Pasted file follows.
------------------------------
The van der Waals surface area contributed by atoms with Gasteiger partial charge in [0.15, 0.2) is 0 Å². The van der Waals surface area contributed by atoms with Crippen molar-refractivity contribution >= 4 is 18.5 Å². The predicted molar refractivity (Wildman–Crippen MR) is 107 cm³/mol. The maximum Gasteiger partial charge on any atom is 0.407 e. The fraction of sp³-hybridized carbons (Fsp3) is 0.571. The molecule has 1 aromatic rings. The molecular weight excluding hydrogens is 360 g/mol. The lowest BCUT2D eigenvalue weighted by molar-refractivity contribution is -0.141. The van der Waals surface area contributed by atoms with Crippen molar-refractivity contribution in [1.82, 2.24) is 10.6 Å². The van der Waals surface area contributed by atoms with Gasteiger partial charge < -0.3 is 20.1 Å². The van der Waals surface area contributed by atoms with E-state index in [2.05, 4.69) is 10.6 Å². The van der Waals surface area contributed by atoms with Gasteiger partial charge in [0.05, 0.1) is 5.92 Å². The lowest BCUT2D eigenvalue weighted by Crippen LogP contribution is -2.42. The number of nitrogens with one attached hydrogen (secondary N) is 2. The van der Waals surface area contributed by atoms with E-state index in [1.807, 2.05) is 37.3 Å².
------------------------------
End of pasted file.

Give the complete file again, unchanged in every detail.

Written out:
The van der Waals surface area contributed by atoms with Gasteiger partial charge in [0.15, 0.2) is 0 Å². The van der Waals surface area contributed by atoms with Crippen molar-refractivity contribution >= 4 is 18.5 Å². The predicted molar refractivity (Wildman–Crippen MR) is 107 cm³/mol. The maximum Gasteiger partial charge on any atom is 0.407 e. The fraction of sp³-hybridized carbons (Fsp3) is 0.571. The molecule has 1 aromatic rings. The molecular weight excluding hydrogens is 360 g/mol. The lowest BCUT2D eigenvalue weighted by molar-refractivity contribution is -0.141. The van der Waals surface area contributed by atoms with Crippen molar-refractivity contribution in [1.82, 2.24) is 10.6 Å². The van der Waals surface area contributed by atoms with Gasteiger partial charge < -0.3 is 20.1 Å². The van der Waals surface area contributed by atoms with E-state index in [2.05, 4.69) is 10.6 Å². The van der Waals surface area contributed by atoms with Gasteiger partial charge in [0.05, 0.1) is 5.92 Å². The lowest BCUT2D eigenvalue weighted by Crippen LogP contribution is -2.42. The number of nitrogens with one attached hydrogen (secondary N) is 2. The van der Waals surface area contributed by atoms with E-state index in [1.807, 2.05) is 37.3 Å².